1. Thank you so much. Don’t mind my previous comment so much!! I wrote ‘if possible’.

      > if you prefer I can give you the names of the trees I really like so you can see them.

      I prefer this. Thanks again.

  3. Well, my favourites would be:
    Bucare (Erytrhina poeppigiana and Erythrina velutina),
    Araguaney (Tabebuia chrysantha),
    Apamate (Tabebuia rosea),
    Jacaranda (Jacaranda mimosifolia),
    Samán (Albizia saman),
    Urape (Bauhinia variegata),
    Nazareno (Petrea volubilis),
    Tung (Aleurites fordii),
    Mare Mare (Cassia grandis) and, of course,
    Flamboyant (Delonix regia).
    Those are just the ones I can think of right now but the list could go on and on. They are, or will be very soon, blossoming so the city I live in is full of color right now.

    1. Oh! Thanks.
      I’ve searched them to find. When I find one of them has a Japanese name, I added it.

      Bucare (Erytrhina poeppigiana and Erythrina velutina),
      Araguaney (Tabebuia chrysantha),キバナノウゼン
      Apamate (Tabebuia rosea),
      Jacaranda (Jacaranda mimosifolia),キリモドキ
      Samán (Albizia saman),モンキーポッド
      Urape (Bauhinia variegata),
      Nazareno (Petrea volubilis),
      Tung (Aleurites fordii),シナアブラギリ
      Mare Mare (Cassia grandis),
      Flamboyant (Delonix regia),ホウオウボク

      Are the images correct? They are very beautiful and colorful.

  4. Yes they’re right! Some of them are very tropical so I’m surprised they have Japanese names.
    I have to admit I’ve never seen a Flamboyant tree with as many flowers as the one in that picture. That was really impresive!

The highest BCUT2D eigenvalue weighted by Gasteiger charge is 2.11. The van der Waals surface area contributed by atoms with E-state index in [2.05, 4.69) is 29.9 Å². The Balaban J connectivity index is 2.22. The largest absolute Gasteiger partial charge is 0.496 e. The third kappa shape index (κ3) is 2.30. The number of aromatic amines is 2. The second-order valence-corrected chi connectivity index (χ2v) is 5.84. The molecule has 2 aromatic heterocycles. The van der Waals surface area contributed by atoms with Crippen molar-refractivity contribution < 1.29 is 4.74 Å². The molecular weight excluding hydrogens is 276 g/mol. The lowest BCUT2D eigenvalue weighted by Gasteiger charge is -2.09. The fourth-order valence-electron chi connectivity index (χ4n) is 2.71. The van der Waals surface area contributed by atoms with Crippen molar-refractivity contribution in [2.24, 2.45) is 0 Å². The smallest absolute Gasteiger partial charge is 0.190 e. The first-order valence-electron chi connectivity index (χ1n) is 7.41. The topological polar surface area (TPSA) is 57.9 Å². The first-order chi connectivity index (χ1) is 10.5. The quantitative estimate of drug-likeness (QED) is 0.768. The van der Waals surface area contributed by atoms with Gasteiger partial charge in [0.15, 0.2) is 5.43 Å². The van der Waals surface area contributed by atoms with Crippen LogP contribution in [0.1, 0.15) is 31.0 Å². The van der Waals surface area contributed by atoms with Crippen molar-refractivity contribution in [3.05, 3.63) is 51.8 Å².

1. > Some of them are very tropical.

      Oh, really? All these Japanese names are made of words combining. Like this.

      キバナノウゼン = キ + バナ(ハナ) + ノウゼン = yellow + flower + Campsis
      キリモドキ = キリ + モドキ = paulownia + faked
      モンキーポッド = モンキー + ポッド = monkey + pod *This is katakanalization(?) by pronunciation.
      アブラギリ = アブラ + ギリ(キリ) = oil + paulownia
      ホウオウボク = ホウオウ + ボク = Chinese phoenix + tree

      I heard a city in Okinawa has a line of Araguaney trees, though I have never been there. You can see it on the map and the site. Okinawa is the most southern prefecture of Japan and its climate zone is Subtropics.

      Flamboyant picture, I found its source is on flickr and from South Miami, FL, USA. The full flowers are so gorgeous, which you made your handle from.

  5. It’s so cool that such a street exists! If I ever go to Japan, I have to go there!
    Funny with the names of the trees since they are not necessarily related with their true nature. I mean, Tabebuia it’s not the same as Campsis and Tung are very far and different (at least in my eyes) to Paulownia. Last but not least, Flamboyants are not from China, they’re from Madagascar.
    It happens a lot with plants and animals that the name gives you some false facts about it.

    1. > It happens a lot with plants and animals that the name gives you some false facts about it.

      Yes, it’s possible. But it happens all the time that human beings sometimes give a wrong name to unfamiliar plant and animal when they’ve first met. I think, if they have no relation with their true nature, Japanese might give a similar name when they have a similar usage of purpose.

      > If I ever go to Japan, I have to go there!

      I hope you can someday!